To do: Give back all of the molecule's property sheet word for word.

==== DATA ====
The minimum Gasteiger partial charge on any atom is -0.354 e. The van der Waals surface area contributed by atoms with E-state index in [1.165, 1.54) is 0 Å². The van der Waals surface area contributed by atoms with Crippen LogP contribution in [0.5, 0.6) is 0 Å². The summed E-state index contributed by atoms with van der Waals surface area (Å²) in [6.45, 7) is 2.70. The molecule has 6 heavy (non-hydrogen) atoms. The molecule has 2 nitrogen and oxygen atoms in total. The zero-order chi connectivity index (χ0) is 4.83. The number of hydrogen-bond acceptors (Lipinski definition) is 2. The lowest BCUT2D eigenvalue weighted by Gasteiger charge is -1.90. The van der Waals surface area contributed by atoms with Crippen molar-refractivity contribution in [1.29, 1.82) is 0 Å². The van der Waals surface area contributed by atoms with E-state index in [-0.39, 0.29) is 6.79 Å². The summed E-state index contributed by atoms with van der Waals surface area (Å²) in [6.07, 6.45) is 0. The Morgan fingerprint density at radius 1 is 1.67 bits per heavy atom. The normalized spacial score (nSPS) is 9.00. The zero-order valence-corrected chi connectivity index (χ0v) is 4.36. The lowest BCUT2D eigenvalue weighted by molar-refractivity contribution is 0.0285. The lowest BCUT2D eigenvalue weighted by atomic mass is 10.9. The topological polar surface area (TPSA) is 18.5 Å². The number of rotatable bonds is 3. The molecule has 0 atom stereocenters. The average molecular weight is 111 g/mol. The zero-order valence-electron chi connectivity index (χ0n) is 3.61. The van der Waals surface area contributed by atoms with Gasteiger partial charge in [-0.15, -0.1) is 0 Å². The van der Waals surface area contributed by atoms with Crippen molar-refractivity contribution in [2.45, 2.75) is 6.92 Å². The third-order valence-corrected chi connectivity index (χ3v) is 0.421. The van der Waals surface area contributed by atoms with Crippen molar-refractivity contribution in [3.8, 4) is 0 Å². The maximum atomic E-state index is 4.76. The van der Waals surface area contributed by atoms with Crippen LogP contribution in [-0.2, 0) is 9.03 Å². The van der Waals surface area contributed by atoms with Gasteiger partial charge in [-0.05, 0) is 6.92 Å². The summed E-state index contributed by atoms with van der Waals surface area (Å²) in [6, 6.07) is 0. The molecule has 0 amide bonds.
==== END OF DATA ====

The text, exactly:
The minimum Gasteiger partial charge on any atom is -0.354 e. The van der Waals surface area contributed by atoms with E-state index in [1.165, 1.54) is 0 Å². The van der Waals surface area contributed by atoms with Crippen LogP contribution in [0.5, 0.6) is 0 Å². The summed E-state index contributed by atoms with van der Waals surface area (Å²) in [6.45, 7) is 2.70. The molecule has 6 heavy (non-hydrogen) atoms. The molecule has 2 nitrogen and oxygen atoms in total. The zero-order chi connectivity index (χ0) is 4.83. The number of hydrogen-bond acceptors (Lipinski definition) is 2. The lowest BCUT2D eigenvalue weighted by Gasteiger charge is -1.90. The van der Waals surface area contributed by atoms with Crippen molar-refractivity contribution in [1.29, 1.82) is 0 Å². The van der Waals surface area contributed by atoms with E-state index in [-0.39, 0.29) is 6.79 Å². The summed E-state index contributed by atoms with van der Waals surface area (Å²) in [6.07, 6.45) is 0. The Morgan fingerprint density at radius 1 is 1.67 bits per heavy atom. The normalized spacial score (nSPS) is 9.00. The zero-order valence-corrected chi connectivity index (χ0v) is 4.36. The lowest BCUT2D eigenvalue weighted by molar-refractivity contribution is 0.0285. The lowest BCUT2D eigenvalue weighted by atomic mass is 10.9. The topological polar surface area (TPSA) is 18.5 Å². The number of rotatable bonds is 3. The molecule has 0 atom stereocenters. The average molecular weight is 111 g/mol. The zero-order valence-electron chi connectivity index (χ0n) is 3.61. The van der Waals surface area contributed by atoms with Gasteiger partial charge in [-0.15, -0.1) is 0 Å². The van der Waals surface area contributed by atoms with Crippen molar-refractivity contribution in [2.45, 2.75) is 6.92 Å². The third-order valence-corrected chi connectivity index (χ3v) is 0.421. The van der Waals surface area contributed by atoms with Crippen molar-refractivity contribution in [3.8, 4) is 0 Å². The maximum atomic E-state index is 4.76. The van der Waals surface area contributed by atoms with Crippen LogP contribution in [-0.2, 0) is 9.03 Å². The van der Waals surface area contributed by atoms with Gasteiger partial charge in [-0.05, 0) is 6.92 Å². The summed E-state index contributed by atoms with van der Waals surface area (Å²) in [6, 6.07) is 0. The molecule has 0 amide bonds.